Well, raising twice is not really normalizing interest rates, but maybe it's their new definition of normalization. But they're not going to do them both at the same time because of the 2018 lesson. It's going to be, let's end QE, let's get a couple of rate hikes under our belts, and then we can debate what to do from here depending on what the yield curve looks like. Because the Fed is definitely afraid of inverting the yield curve.
If the curve starts to flatten at that point in time, and the Fed still feels like they need to tighten, well then, they're going to shrink their balance sheet to try to steepen the curve. If the curve is already steep, because their inflation worries in the bond market is tightening for them, well then, they're going to continue to raise short rates. I think that is what they are going to be analyzing by after they get those first couple of rate hikes, like I said, under their belt after they end QE.
MAGGIE LAKE: Fantastic explanation, Peter, and I'm so glad you mentioned that because I did want to ask you about how much of the work is the bond market going to do for them? We haven't been in a situation like that in a while but that is extremely relevant. I want to ask you a question that we have coming through from The Exchange, from Oliver on The Exchange.
What are your thoughts on the housing market? On the one side, we have inflation that could help real assets appreciate, on the other, we have rising rates, equities pulling back and economic uncertainty? Could that cause less confidence in the minds of buyers? How do you see it working out in 2022?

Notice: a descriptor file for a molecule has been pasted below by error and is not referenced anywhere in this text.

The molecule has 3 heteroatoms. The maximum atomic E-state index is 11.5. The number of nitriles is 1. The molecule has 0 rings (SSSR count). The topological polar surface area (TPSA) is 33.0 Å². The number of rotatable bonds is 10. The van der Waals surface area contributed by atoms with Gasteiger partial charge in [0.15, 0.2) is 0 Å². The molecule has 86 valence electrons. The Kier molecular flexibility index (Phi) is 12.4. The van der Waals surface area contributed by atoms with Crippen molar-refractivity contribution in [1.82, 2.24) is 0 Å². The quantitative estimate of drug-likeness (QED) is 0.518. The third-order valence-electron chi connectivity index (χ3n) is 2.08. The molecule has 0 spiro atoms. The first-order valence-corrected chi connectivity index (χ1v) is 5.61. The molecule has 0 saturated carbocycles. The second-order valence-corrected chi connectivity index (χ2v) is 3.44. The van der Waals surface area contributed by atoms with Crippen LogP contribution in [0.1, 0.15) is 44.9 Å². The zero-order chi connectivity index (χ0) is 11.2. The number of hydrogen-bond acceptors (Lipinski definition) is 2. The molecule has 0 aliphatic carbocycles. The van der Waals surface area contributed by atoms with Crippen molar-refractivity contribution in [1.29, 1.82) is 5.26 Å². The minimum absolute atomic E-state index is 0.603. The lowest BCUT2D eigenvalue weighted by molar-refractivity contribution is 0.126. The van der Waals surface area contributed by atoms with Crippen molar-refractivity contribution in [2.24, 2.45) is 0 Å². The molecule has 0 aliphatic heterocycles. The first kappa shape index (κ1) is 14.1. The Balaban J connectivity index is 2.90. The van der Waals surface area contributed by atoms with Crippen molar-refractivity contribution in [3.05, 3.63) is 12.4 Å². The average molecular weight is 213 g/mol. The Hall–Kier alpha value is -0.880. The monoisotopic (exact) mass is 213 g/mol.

PETER BOOCKVAR: Well, the heat of the housing market that we saw in the second half of 2020, and all throughout 2021, that temperature has peaked. And both in terms of housing purchases and transactions, and also the rental market. But we're peaking at extraordinary levels. The Apartment List national report yesterday came out and December actually on a month-over-month basis showed the first rental price decline. It's only two-tenths of the entire year, but year to date, rents are stalled 18%.
The rate of change according to S&P CoreLogic in terms of home prices is beginning to slow but it's still about 18%. But we've peaked in terms of that rate of change and we're going to start to soften because consumers, they can't afford this. Unfortunately, if you're renting, Real Page said this week that occupancy rates are 97.5%, they've never seen it that high. Usually, it's 95% or 96%.
Now, it may not sound like this much of a difference between 95% and 96% and 97.5%, but that's hundreds of thousands of people. Then you got to at least the single-family market, we also must watch mortgage rates because mortgage rates are going to slow growth. And if you get into a 4% mortgage rate environment, if that will slow housing dramatically more, because then that will also impact people's desire to sell. Because you have a generation of people that don't know what a four-handle is in a mortgage rate.
They only know two to three, so they may be more reluctant to move into a higher mortgage, rather than staying with their loan work. Now, of course, if a family needs to move, they're going to move. If someone needs more space, they're going to do it but it's going to have a dramatic impact, I think, on the pace of transactions if things go much higher from here in terms of mortgage rates, but yeah, we still may get price increases this year because inventory is very low, but that rate of change is definitely going to slow.
MAGGIE LAKE: Yeah, and as you pointed out, slowing from very, very elevated levels in no matter what part of the housing market you look at. When we're talking about the risk-off and the pain in the areas that may be felt, and we talked about technology, we have a question from Shane on